In Defense of Public Broadcasting
by William F. Fore
William F. Fore received a B.D. from Yale Divinity School and Ph.D. from Columbia University. A minister in the United Methodist Church , he was Director of Visual Education for the United Methodist Board of Missions, then Executive Director of the Communication Commission of the National Council of Churches in New York City. From 1989 to 1995 he was Visiting Lecturer in Communication and Cultural Studies at Yale Divinity School.. His publications include Image and Impact (Friendship Press 1970), Television and Religion: the Shaping of Faith, Values and Culture (Augsburg 1987, currently reprinted by SBS Press, 409 Prospect St., New Haven, CT 06511), and Mythmakers: Gospel Culture and the Media (Friendship Press 1990).This is an updated version of an article that originally appeared in the Christian Century, July 5-12, 1995, pp. 668-670. Used by permission of the author.
Public broadcasting was a Johnny-come-lately to the American scene, partly because the U.S. never had the equivalent of a BBC. When broadcasting developed in the 1920s, the British saw it as so important that it had to be separated from church, state and the workings of the marketplace. Accordingly, citizens paid a license fee directly to an "outside corporation," the BBC, thus preventing Parliament or anyone else from exercising program control.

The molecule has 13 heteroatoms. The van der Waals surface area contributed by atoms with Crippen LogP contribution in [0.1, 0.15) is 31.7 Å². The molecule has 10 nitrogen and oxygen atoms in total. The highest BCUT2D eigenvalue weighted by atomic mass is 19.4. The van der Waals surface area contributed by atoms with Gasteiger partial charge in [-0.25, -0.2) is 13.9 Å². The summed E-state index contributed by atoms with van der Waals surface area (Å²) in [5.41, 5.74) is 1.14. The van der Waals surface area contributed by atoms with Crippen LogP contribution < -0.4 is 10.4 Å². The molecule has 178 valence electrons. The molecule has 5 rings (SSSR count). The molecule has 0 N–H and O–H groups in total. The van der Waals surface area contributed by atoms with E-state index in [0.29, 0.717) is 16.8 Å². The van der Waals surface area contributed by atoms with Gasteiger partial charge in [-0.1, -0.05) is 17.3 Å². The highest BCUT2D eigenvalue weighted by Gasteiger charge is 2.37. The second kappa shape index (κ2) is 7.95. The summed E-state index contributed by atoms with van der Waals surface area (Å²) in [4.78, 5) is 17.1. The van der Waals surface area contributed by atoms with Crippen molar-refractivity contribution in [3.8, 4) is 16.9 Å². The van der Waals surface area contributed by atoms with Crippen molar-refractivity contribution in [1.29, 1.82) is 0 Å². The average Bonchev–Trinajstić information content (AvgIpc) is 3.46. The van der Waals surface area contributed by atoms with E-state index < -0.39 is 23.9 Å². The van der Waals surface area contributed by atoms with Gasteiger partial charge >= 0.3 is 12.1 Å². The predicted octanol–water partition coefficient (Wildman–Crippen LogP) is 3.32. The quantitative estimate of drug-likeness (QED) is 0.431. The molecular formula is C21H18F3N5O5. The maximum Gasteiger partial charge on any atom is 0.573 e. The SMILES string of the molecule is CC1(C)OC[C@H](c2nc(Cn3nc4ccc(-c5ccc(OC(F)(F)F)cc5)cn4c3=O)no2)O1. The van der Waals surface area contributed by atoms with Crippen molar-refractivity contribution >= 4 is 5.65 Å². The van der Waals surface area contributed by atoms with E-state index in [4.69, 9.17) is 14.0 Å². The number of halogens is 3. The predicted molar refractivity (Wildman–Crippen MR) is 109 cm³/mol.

In the U.S., Congress created a completely commercial system from the very beginning, rejecting proposals to designate frequencies for noncommercial groups and allowing broadcasters to charge what the traffic would bear for carrying commercials. The frequencies were simply given to stations for nothing, which was like giving them the right to mine gold on public lands. It was a gigantic and permanent public subsidy for commercial broadcasters, since the frequencies were (and according to the Supreme Court, still are) acknowledged to be common public property.
While there was plenty of political rhetoric about requiring broadcasters to serve the public interest in exchange for broadcast licenses, the requirement was never enforced. And as broadcasters grew in economic and political power during the ‘30s, the willingness and finally the ability of Congress to enforce the public-interest requirements diminished until, like the Cheshire cat’s grin, it became nothing at all.